So 2.5 hours later, I had a line on my hand placed so that I couldn’t use that hand to support my weight (a problem when moving to all fours for surges was an otherwise comfortable option), a grumpy midwife who was sure the reason she couldn’t get a good trace was because the probes weren’t pushed into my tummy far enough (of course it would all be much easier if I lay on the bed), and a second midwife who also couldn’t get a trace and who had told my husband off for having the ‘wrong’ Lucozade sufficiently strongly that neither of us had quite dared to tell her that the fizzy stuff might not be absorbed as quickly as the flat but it was a) nicer, b) all we had and c) labour usually took some time and I would probably still be there when the sugar was absorbed, even if it wasn’t optimal.Consequently I had neither eaten nor drunk anything other than water for ~10 hours.

Finally, the second midwife decided to examine me only to discover that a) I was 6 cm dilated and so didn’t need augmenting at all (later this was reassessed as 4 cm, but I wasn’t fussed about this), and b) that my baby was much lower than she had expected – she ‘had only felt my tummy quickly before’ – so the reason they hadn’t been able to get a heart rate trace was that the probes were being put in the wrong place.

At this point I started to rebel. I had been cooperative for hours of poking, really needed some rest, and asked for the lights to be switched off and left alone. What seemed like minutes later, grumpy midwife walked in, turned on the lights and told me she was doing her routine heart rate monitoring.

I properly rebelled – I was craving my missed night’s sleep – refused the monitoring, and shortly afterwards was telling both midwives and doctor that I wanted the IV line in my hand out and that I didn’t see any reason why I should still be in Wexham Park at all. Since the exam had shown that everything was in order, why shouldn’t I go back home and give birth there? My surges had slowed down considerably while on labour ward and I was also worried they wouldn’t return while I was there.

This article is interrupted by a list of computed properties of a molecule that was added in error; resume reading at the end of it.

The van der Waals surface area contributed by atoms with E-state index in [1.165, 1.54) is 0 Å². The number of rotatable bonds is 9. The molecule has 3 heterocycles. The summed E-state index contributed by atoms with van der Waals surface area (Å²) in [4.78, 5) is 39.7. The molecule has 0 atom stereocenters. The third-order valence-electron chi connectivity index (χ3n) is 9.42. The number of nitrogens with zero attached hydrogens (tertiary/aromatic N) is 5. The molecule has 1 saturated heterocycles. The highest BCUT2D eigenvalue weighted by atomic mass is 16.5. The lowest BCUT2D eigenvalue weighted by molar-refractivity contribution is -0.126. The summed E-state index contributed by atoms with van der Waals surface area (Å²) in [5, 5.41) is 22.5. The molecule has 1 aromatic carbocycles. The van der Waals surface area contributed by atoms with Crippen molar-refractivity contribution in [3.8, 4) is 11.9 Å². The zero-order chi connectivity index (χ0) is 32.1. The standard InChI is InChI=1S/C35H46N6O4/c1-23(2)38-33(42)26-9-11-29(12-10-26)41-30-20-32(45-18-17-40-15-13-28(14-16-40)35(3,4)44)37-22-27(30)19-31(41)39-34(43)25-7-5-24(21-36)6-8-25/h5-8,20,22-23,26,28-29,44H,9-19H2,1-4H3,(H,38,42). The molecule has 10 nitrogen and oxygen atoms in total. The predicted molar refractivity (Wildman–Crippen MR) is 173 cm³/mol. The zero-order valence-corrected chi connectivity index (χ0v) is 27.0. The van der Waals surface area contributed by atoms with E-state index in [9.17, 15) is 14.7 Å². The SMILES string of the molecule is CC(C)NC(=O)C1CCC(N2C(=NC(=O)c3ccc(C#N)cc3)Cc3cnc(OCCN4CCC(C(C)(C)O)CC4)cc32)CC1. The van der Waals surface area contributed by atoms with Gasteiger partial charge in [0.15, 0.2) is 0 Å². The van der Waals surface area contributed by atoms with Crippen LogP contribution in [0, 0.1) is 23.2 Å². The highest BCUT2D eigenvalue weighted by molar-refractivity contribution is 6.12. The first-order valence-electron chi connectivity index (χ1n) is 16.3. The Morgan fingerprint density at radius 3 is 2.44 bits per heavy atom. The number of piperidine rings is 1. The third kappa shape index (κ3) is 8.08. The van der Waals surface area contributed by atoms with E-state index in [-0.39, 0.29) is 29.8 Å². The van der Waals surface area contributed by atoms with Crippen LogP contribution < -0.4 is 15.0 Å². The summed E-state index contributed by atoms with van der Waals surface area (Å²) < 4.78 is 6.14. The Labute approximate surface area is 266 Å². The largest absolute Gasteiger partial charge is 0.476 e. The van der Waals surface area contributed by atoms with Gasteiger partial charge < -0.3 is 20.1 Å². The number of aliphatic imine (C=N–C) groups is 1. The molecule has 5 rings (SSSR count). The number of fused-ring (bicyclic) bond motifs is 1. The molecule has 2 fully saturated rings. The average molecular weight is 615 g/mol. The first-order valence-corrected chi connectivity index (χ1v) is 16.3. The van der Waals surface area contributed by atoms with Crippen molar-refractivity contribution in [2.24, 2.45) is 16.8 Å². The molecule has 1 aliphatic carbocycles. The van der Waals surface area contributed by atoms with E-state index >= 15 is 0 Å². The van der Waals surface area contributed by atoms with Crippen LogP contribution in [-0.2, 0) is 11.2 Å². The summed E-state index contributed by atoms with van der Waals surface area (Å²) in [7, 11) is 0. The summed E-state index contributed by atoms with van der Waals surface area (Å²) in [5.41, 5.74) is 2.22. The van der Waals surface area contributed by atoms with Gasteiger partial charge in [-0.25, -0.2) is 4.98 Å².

I remember telling the puzzled second midwife that here I was on their territory and expected to comply with what they wanted, at home it was the other way round: she said that she hadn’t thought of it that way before.

It was the doctor who came up with the compromise. Perhaps she saw that my relationship with grumpy midwife was a problem and wasn’t going to improve, perhaps she had bothered to read my birth plan. Either way she suggested moving upstairs to the midwife-led unit: ‘I think you’ll like it up there’.

Suspicious, I asked to have a look first but eventually agreed. At 8:30 am, shortly after everything had been moved upstairs, lovely Claire and her student Jo walked in (‘Claire?’ said one of the community midwives later, ‘She’s the best. I want her if I ever give birth.’)

From this point onwards I remember things with a blur and remember sounds much better than feelings (timings are all from Joe). The yoga mat was no problem (‘we don’t normally have the bed so visible but we’re being rebuilt and are using an old labour ward at the moment’).

The surges came back. Jo was beautifully discreet with her 15 min heart rate obs. Claire was unfailingly patient and always had another suggestion of something else to try. I was so so tired: I couldn’t lie down, I could sit less and less, the birthing ball was uncomfortable whichever way I used it and I couldn’t find a point to relax from. I said this loudly and vociferously.

Around 2:15 pm I tried the gas and air which was wonderful. Around 3:45 Claire told me and Joe that ‘we need to get things moving’ and that she’d leave us alone for a bit. Quite what happened next I don’t know – Joe says it was the combined hormones of me, him and Tim – but by 4:15 pm I heard myself oohing and aahing like I was having great sex!

After a while, I remember realising that my breathing had changed and also remember both midwives sitting on the yoga mat looking up between my legs (apparently they were exchanging thumbs up signs).

Then Tim’s heart rate dropped. Claire became noticeably less accommodating: ‘Charlotte, I need you to get up on the bed now. Yes, on the bed. I need you to lie on your right side…’ The room got quite busy quite quickly. ‘I need someone to call an anaesthetist to put a line in, I’ve tried three times.’ ‘Last examination she was at 9 cm’, ‘Could you pass me…’, ‘I need an anaesthetist…’, ‘Now at 10 cm. Fully dilated.’. Lots of instructions about how and when to breathe. ‘Head out.’

Tim was born at 5:45 pm by ventouse suction cup and as he was placed on my chest I remember a slight sense of bewilderment: OMG, what am I supposed to do now? In the end, that was answered for me as he was breathing far too fast. Tim and Joe disappeared off to the neonatal unit while I got sewn up, and 6 days later we were all discharged, healthy and home.